CORVALLIS - A new five-year, $5.8 million initiative funded by the National Science Foundation will help Oregon State University develop one of the nation's leading teacher education programs for high school physics teachers and address growing concerns about K-12 science education.
Called "PhysTEC," the program will begin immediately at six universities that are already national leaders in science teacher education, including OSU.
Its primary goal is to create teachers who are experts with inquiry-based, hands-on science education, a technique that has been shown to keep student interest high and produce optimal results.
"There are many problems we need to address," said Ken Krane, an OSU professor of physics. "A lot of high school physics teachers are retiring or changing careers at the same time that high schools are increasing their science requirements, and physics is being taken by many more students. In some high schools almost all of the students take a physics course, and the teacher shortage is critical."
Beyond that, Krane said, there are new ways to teach science of all types, including physics, which help stimulate student interest and convey science as a fascinating process, not just an accumulation of facts. The new programs should improve the content, effectiveness and methodology of teaching. Active collaboration between the college physics department, education department and local school community will be encouraged, and mentoring programs will be developed that try to reduce the high rate at which recently hired teachers leave the profession.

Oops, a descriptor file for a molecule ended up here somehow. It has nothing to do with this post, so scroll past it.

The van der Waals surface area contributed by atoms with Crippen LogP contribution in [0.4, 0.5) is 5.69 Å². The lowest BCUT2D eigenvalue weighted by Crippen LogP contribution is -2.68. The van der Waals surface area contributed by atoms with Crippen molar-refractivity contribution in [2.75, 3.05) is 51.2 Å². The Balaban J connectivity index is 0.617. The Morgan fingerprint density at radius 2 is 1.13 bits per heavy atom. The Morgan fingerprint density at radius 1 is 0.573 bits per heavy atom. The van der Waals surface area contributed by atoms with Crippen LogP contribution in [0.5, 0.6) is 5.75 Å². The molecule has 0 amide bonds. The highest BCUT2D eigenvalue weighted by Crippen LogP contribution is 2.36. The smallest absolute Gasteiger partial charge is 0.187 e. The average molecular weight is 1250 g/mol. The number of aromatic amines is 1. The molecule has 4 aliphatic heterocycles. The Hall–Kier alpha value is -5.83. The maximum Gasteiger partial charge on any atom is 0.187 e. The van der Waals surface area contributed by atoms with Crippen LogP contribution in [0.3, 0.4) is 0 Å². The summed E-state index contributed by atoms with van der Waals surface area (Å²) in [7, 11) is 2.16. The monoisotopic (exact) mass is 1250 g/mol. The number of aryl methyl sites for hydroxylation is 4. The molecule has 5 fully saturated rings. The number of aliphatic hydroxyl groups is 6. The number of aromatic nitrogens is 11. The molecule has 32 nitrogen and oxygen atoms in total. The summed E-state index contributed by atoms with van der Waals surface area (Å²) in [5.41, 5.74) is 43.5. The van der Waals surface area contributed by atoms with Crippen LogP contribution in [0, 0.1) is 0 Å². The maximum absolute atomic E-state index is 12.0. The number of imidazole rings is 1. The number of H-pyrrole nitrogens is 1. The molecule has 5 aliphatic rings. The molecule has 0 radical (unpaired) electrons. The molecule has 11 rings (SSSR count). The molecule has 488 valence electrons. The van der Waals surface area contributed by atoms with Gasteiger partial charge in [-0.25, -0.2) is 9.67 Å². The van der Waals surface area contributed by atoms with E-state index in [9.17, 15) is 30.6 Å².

The NSF grant was made to the American Physical Society, in partnership with the American Association of Physics Teachers and the American Institute of Physics. These professional societies hope to dramatically improve the science preparation and teaching skills of future secondary and elementary teachers.
Although the work at OSU will be focused on teacher education for high school physics teachers, the university will also develop a new inquiry-based physical science course for elementary teachers.
The techniques and approaches that are developed at OSU and the other five leading universities will eventually be made available to institutions across the nation, officials say.